Tuesday, March 29, 2016

Where Does The DC Extended Universe Go From Here?

Batman v. Superman: Dawn Of Justice is a big fat hit. Grossing over $420 million worldwide in just a few days, this thing is easily headed to over a billion dollars worldwide and has fulfilled the faith Warner Bros. had in this franchise when they announce half-a-decades worth of movies based on various DC Comics characters back in October 2014. The DC Extended Universe, as it's being called, is here to stay. And, as someone who hated Batman v. Superman, I have some mixed feelings about this whole thing, to say the least.

The good news for this cinematic universe is that not every film emanating from Warner Bros./DC will be helmed by Zack Snyder, whose last three movies have ranged from "abysmal" to "torturous". David Ayer is handling Suicide Squad and Patty Jenkins is directing the solo Wonder Woman that's arriving next summer. Alas, Snyder is in charge of the two Justice League movies we'll be getting over the next three years, but oh well, at least he's not handling everything this universe is creating and that's a veeeery good thing indeed.

DC Comics is home to a vast amount of fascinating, nuanced and entertaining characters, the kind of fictitious figures who have stood the test of time by being embraced by numerous generations over numerous forms of storytelling. The likes of the Flash, Wonder Woman and Superman could easily make good movies, but Zack Snyder, along with the writers of Man Of Steel and Batman v. Superman David S. Goyer and Chris Terrio, have shown in their DCEU works that they have no time to establish the character dynamics, solid storytelling structures or emotional stakes needed to make these characters work. Instead, they're too busy ensuring everyone on camera is frowning at all times and zapping even the most potentially fun action scene of all its intended thrills via poor staging and editing.

You know what the best scene in all of Batman v. Superman was? A small moment where Clark Kent comes home, with a bag of groceries in his arm, talks to Lois Lane (whose in a water-filled bathtub) and then the two cuddle. It's the only moment of true humanity in the entire film which otherwise rejects the concept of love, friendship, attraction or other basic human emotions beyond the one's experienced by a lackluster goth 7th grader. We need more stuff like that in these movies, those smaller character moments that enhance the interactions and relationships between the various figures in the story. Sure, this moment would probably work better if the romance between Clark and Lois had at all been developed in Man of Steel or in this current movie, but at least it's something, the one moment where Batman v. Superman gets a momentary burst of actual humanity.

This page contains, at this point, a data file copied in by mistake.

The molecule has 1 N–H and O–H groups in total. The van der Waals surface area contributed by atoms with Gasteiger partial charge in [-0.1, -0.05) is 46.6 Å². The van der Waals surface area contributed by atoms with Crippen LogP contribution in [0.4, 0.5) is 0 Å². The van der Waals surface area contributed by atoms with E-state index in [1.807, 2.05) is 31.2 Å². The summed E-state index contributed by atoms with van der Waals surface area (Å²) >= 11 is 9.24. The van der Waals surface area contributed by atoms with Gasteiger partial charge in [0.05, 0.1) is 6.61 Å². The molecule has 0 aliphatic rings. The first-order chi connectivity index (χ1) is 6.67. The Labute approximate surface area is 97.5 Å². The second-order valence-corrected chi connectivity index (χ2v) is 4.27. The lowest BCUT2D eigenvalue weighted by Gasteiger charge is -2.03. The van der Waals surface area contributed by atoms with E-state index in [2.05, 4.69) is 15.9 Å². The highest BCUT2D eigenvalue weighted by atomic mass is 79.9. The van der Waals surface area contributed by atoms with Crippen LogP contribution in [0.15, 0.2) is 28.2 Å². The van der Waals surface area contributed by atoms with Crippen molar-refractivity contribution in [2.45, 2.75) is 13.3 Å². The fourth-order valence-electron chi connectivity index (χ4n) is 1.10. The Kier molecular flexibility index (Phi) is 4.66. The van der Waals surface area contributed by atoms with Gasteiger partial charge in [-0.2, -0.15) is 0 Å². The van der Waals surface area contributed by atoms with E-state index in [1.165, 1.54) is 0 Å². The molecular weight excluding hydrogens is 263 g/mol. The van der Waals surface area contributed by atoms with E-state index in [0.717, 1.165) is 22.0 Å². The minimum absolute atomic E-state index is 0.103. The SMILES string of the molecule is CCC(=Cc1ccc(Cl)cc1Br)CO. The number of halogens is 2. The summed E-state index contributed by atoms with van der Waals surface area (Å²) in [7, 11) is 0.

Thankfully, like I said, they're not the only ones handling these characters in their film form in the years to come and maybe the likes of James Wan (he's directing the solo Aquaman movie, and recently promised that the film would carry lots of fun and also lots of sea monsters), David Ayer and Patty Jenkins can bringing in that humanity that's been crucially missing from the first two entries in the DCEU. Hell, the trailer for Suicide Squad already has tiny moments of character-based action like Harley Quinn reading a book in her prison cell or Captain Boomerang covertly attempting to drink some booze in the middle of a warzone that suggest an emphasis on elements like "personality" and "fun" that were mostly absent in MOS and BvS. To boot, future DCEU movies have some great actors to work with; Jason Momoa, for instance, is a great choice fo Aquaman and Ezra Miller is one of the most promising young actors today, so you can imagine I'm excited as hell to see what he brings to the role of The Flash in his non-Snyder outings.

Batman v. Superman: Dawn Of Justice is a garbage fire of a movie with an endless amount of flaws that makes me dread the prospect of more Zack Snyder DC Comics motion pictures. But the idea of other filmmakers tackling these iconic figures with the great actors assembled? Yeah, I can get down with that. Plus, Man Of Steel and Batman v. Superman were so bad, they can't possibly get any worse from here, right?



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